Redundancy is a useful method of increasing reliability and optimising the balance between operation effectiveness and expenditure. In the context of reliability, redundancy signifies that a system will continue to function satisfactorily in spite of the failure of some of the component parts.
This resilience to failures is obtained by providing alternative paths of operation, by arranging selected elements of the system in parallel. Generally, alternative paths of operation can be achieved by following:
Standby redundancy means that an alternative means of performing the function is provided but is inoperative until needed. It is switched on upon failure of the primary means of performing the function.
An example of standby redundancy would be the use of a standby generator in a building to ensure continuity of supply in case of a mains failure. The generator is not called for until it is needed when the power supply fails.
Such a scheme would not be suitable for a computer system, because data would be lost during the relatively long period required to start the standby generator.
In active or parallel redundancy, all redundant units are operating simultaneously rather than being switched on when needed. The most obvious approach is to use two components, each capable of carrying the full load, so that if one should fail the other will take over – this is referred to as 1+1 redundancy.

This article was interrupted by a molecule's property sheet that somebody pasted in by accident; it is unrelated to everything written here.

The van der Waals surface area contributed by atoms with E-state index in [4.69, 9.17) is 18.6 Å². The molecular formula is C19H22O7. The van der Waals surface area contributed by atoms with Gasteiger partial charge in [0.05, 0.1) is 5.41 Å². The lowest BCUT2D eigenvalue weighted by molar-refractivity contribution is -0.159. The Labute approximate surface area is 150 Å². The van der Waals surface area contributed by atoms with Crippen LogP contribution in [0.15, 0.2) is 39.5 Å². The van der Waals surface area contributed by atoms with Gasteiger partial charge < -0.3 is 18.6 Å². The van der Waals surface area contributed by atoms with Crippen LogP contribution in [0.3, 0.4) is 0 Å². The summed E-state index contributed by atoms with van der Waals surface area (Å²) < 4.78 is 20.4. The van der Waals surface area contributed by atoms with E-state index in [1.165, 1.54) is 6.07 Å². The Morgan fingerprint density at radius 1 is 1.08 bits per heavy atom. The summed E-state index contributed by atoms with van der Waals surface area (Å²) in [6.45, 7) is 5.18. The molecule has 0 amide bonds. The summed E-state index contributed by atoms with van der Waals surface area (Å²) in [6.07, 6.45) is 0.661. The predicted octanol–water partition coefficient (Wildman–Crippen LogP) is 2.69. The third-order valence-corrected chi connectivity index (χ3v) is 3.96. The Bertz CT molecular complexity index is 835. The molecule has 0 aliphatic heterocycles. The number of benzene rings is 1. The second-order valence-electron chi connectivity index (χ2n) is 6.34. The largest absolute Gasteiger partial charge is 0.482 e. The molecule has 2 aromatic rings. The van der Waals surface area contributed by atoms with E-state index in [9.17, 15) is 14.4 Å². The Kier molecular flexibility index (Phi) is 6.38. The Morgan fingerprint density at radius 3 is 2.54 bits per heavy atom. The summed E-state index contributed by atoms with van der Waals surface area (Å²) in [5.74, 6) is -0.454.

For example, a 1+2 redundancy scheme would have two fully rated redundant units supporting the single operating unit and would require all three units to fail before the system fails. Because there is no interruption, active redundancy is suitable for computer installations.
The theory of redundancy is that should a component within a system fail, the system will continue to function because alternative paths are available for the system to operate.
In Figure 1 the system will function with either A1 or A2 operating. Should component A1 fail, the system will continue to function. This type of redundancy is termed 1+1, as there is 100% redundancy available.
In the system shown in Figure 2 two out of the three components are required for the system to function and there is one redundant component. In this scenario, the system would be called 2+1. In each case, the first number refers to the number of components required for the system to function correctly and the second number refers to the number of standby components available.
It is possible to have many redundant components that would significantly improve the reliability of the system. However, this would also be expensive and in most applications a balance is achieved between reliability and economics.
Load testing a 500kVA generator (VIDEO)
Reference // A Good Practice Guide to Electrical Design – Copper Development Association (Download guide)